Like so many films of this vintage, there are some aspects that are not exactly in tune with a contemporary sensibility. Attitudes toward women and the depiction of the ‘natives’ are the two that immediately spring to mind. Most everything else still works exceedingly well though. The early on part where it appears Anne will be sacrificed is still genuinely effective at creating great tension. Wray gives a really wonderful performance in this film, she grabs your attention as the viewer early on and never really lets it go. The scene where she lets out her first scream is a bloody great moment. The sound of the scream and the reaction of the rest of the characters is just great and sets the tone for the numerous other screams that are to follow. I guess there is a counter argument or another side to the film to the innocence that I associate it with. Aspects of the film are rather brutal. The rampage that Kong goes on just before his capture, in which he quite mercilessly grinds a couple of locals to death slowly and methodically for example. Then obviously there is the fate of Kong which is a cold moment I feel. Although I think that his capture and eventual death do also say a lot about the suppression of Kong, who was once a king or even a god in his own land but is now enslaved. I think there is a definite subtext there. Also a more obvious allusion is the effect of attempts to tame or domesticate what is wild.
Sorry for the long review, I just kind of got on a bit of a roll there. In any case, when I try and think of a greater adventure film in history than King Kong, nothing particularly springs to mind. For good ol fashioned filmmaking that still works 100% today, this is your film.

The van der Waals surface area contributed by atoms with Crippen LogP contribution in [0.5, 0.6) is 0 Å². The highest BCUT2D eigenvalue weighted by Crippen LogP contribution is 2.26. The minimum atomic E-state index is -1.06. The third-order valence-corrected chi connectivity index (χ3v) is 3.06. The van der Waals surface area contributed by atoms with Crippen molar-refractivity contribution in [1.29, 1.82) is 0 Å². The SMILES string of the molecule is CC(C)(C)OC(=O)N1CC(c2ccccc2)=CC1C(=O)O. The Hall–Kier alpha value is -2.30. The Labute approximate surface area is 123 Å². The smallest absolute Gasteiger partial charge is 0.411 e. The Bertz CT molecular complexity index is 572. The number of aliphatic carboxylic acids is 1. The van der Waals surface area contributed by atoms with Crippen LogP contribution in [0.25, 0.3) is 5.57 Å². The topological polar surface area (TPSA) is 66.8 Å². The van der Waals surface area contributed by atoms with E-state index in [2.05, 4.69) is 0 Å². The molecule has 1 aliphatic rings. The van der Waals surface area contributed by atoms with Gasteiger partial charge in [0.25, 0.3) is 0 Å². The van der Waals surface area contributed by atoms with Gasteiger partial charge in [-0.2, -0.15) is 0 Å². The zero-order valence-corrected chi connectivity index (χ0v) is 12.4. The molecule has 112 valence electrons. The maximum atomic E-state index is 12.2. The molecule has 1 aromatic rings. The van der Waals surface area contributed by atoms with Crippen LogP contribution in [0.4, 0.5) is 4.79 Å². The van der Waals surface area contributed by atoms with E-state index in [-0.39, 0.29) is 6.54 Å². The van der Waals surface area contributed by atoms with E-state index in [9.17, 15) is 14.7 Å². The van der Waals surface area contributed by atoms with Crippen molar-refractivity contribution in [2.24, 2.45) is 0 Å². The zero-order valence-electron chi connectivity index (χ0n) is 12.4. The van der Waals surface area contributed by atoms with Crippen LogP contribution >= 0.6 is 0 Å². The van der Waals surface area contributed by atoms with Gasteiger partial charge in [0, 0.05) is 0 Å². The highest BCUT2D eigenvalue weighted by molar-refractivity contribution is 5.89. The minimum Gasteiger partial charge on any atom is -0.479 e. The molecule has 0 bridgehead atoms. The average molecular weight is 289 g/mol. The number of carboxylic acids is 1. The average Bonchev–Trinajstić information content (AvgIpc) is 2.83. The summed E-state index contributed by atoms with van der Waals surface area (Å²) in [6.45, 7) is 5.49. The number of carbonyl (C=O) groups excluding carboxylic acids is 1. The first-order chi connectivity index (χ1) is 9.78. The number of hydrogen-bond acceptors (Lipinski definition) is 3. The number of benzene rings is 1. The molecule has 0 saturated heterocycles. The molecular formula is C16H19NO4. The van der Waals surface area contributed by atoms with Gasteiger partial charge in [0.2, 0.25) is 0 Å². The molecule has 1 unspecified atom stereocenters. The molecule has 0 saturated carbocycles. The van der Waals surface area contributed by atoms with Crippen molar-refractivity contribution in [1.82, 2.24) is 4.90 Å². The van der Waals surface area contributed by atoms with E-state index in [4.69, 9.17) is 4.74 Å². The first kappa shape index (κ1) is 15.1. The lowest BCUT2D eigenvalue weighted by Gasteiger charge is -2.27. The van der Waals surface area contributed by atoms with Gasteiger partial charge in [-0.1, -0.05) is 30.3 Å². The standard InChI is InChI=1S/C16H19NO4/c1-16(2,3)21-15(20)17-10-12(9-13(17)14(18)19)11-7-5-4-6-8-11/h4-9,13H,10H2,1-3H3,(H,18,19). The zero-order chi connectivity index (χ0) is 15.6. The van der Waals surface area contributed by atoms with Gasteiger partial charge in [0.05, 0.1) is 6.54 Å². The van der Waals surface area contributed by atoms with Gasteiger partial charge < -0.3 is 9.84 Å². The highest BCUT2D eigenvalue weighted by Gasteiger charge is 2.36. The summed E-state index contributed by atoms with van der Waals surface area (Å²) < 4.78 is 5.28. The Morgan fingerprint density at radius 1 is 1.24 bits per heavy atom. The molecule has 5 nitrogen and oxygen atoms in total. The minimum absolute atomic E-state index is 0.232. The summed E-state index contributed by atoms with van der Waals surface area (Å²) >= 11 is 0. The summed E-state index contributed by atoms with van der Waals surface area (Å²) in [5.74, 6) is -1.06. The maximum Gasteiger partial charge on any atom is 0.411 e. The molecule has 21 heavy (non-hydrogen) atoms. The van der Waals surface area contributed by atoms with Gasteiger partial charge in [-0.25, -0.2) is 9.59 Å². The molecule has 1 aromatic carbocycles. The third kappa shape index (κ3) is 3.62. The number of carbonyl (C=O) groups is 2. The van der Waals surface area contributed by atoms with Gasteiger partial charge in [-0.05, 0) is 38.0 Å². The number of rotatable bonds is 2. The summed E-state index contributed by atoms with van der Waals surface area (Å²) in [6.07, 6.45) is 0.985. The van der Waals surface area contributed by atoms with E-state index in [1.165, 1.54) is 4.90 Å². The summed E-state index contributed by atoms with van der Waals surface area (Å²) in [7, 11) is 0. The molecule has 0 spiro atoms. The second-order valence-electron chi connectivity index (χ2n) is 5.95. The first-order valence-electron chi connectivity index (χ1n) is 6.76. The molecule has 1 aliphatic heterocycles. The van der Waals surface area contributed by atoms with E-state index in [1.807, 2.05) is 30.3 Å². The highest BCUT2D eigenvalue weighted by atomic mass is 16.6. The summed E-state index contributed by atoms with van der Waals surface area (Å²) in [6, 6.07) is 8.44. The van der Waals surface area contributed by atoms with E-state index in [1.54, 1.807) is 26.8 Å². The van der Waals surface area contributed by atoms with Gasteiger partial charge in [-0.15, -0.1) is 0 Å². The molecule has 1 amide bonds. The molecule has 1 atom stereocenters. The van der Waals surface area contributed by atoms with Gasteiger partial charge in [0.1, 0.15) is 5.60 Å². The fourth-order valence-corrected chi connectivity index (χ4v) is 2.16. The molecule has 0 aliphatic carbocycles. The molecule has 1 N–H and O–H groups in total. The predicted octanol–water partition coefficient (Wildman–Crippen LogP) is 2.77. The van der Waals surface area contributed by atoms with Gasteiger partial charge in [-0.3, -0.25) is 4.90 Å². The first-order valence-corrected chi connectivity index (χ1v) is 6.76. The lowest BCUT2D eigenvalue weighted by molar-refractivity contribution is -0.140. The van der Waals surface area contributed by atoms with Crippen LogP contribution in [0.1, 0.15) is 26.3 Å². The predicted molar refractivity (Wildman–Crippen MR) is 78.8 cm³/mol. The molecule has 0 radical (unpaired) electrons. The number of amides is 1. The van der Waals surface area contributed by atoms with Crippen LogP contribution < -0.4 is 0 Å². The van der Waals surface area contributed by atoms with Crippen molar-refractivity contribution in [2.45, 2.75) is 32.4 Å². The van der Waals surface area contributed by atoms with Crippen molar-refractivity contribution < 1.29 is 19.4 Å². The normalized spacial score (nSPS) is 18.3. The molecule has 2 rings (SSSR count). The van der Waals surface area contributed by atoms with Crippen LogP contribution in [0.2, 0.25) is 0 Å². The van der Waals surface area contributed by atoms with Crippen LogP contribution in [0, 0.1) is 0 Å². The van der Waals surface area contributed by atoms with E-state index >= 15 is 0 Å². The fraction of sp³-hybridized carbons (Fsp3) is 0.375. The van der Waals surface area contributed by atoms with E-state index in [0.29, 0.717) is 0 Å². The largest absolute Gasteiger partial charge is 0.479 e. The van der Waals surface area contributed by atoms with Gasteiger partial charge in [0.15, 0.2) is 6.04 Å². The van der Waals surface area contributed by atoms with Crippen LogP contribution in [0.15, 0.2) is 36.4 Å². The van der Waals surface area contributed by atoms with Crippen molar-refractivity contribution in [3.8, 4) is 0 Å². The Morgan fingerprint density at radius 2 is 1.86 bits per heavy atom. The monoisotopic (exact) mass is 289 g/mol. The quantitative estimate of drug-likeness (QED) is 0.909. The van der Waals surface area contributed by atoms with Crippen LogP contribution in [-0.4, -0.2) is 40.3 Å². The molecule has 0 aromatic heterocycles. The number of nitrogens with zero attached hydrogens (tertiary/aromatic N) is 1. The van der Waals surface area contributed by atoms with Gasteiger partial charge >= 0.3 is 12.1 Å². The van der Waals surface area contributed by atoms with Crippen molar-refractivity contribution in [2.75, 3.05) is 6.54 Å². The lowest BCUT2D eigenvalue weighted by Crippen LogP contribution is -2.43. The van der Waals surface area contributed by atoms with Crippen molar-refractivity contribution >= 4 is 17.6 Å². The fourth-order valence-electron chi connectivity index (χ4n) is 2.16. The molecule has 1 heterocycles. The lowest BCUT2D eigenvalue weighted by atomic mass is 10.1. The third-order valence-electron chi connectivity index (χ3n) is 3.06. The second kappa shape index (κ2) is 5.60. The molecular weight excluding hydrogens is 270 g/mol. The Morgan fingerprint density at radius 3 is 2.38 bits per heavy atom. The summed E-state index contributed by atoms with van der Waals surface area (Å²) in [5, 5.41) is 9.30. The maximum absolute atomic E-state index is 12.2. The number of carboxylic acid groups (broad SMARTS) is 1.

Verdict: Longneck of Melbourne Bitter
Director John Cassavetes is one of the most iconic names in American independent cinema. After watching the incredible Shadows (1959) I have to agree that such a reputation is warranted.
Set in New York, the film loosely follows three siblings living together in the late 1950s. The eldest brother is clearly African American, whilst his younger brother and baby sister are more pale skinned and at times throughout the film pass for white. This fact gives the film its major highpoint in terms of narrative conflict. Lelia, the female of the family, starts a passionate and loving relationship with Tony. Although it is only early in their relationship, not to mention the fact there have been tribulations up to this point, the couple seems to be headed in the direction of some sort of lasting bond. But just as Tony is leaving one day he happens across Hugh, Lelia’s eldest brother. Seeing Hugh, the fact that Lelia is in fact African American dawns on Tony and he reacts appallingly. Cassavetes is too clever a filmmaker to make this an over the top response though. But Tony is horrified that he has been sleeping with a woman of a different race and the excellent performance from Anthony Ray conveys to everyone the gravity of his shameful reaction. The performance of Ray and the way this entire scene is handled is one of many examples of the film refusing to portray simplistic interracial interactions at any level.